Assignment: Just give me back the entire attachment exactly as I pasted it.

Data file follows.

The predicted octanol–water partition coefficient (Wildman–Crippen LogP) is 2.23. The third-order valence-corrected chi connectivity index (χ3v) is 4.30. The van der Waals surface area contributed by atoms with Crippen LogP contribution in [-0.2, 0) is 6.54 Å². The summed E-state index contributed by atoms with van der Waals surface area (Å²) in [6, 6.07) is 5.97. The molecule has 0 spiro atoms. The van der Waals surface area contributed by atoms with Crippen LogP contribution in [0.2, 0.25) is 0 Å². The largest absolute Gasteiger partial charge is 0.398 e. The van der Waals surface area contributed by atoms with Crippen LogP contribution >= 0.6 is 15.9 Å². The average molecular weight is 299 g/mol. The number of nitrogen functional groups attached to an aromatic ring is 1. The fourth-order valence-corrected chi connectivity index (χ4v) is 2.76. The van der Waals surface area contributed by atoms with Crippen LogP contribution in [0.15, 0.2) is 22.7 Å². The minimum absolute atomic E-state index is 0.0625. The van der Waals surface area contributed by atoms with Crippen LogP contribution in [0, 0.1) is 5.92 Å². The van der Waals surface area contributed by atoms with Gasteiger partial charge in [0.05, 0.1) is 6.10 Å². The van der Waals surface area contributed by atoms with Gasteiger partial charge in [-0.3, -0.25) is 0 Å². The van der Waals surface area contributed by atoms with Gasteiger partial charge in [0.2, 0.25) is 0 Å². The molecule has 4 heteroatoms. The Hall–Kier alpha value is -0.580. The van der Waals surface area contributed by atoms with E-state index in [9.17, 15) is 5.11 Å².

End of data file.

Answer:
The predicted octanol–water partition coefficient (Wildman–Crippen LogP) is 2.23. The third-order valence-corrected chi connectivity index (χ3v) is 4.30. The van der Waals surface area contributed by atoms with Crippen LogP contribution in [-0.2, 0) is 6.54 Å². The summed E-state index contributed by atoms with van der Waals surface area (Å²) in [6, 6.07) is 5.97. The molecule has 0 spiro atoms. The van der Waals surface area contributed by atoms with Crippen LogP contribution in [0.2, 0.25) is 0 Å². The largest absolute Gasteiger partial charge is 0.398 e. The van der Waals surface area contributed by atoms with Crippen LogP contribution >= 0.6 is 15.9 Å². The average molecular weight is 299 g/mol. The number of nitrogen functional groups attached to an aromatic ring is 1. The fourth-order valence-corrected chi connectivity index (χ4v) is 2.76. The van der Waals surface area contributed by atoms with Crippen LogP contribution in [0.15, 0.2) is 22.7 Å². The minimum absolute atomic E-state index is 0.0625. The van der Waals surface area contributed by atoms with Crippen LogP contribution in [0, 0.1) is 5.92 Å². The van der Waals surface area contributed by atoms with Gasteiger partial charge in [0.05, 0.1) is 6.10 Å². The van der Waals surface area contributed by atoms with Gasteiger partial charge in [-0.3, -0.25) is 0 Å². The van der Waals surface area contributed by atoms with Gasteiger partial charge in [0.2, 0.25) is 0 Å². The molecule has 4 heteroatoms. The Hall–Kier alpha value is -0.580. The van der Waals surface area contributed by atoms with E-state index in [9.17, 15) is 5.11 Å².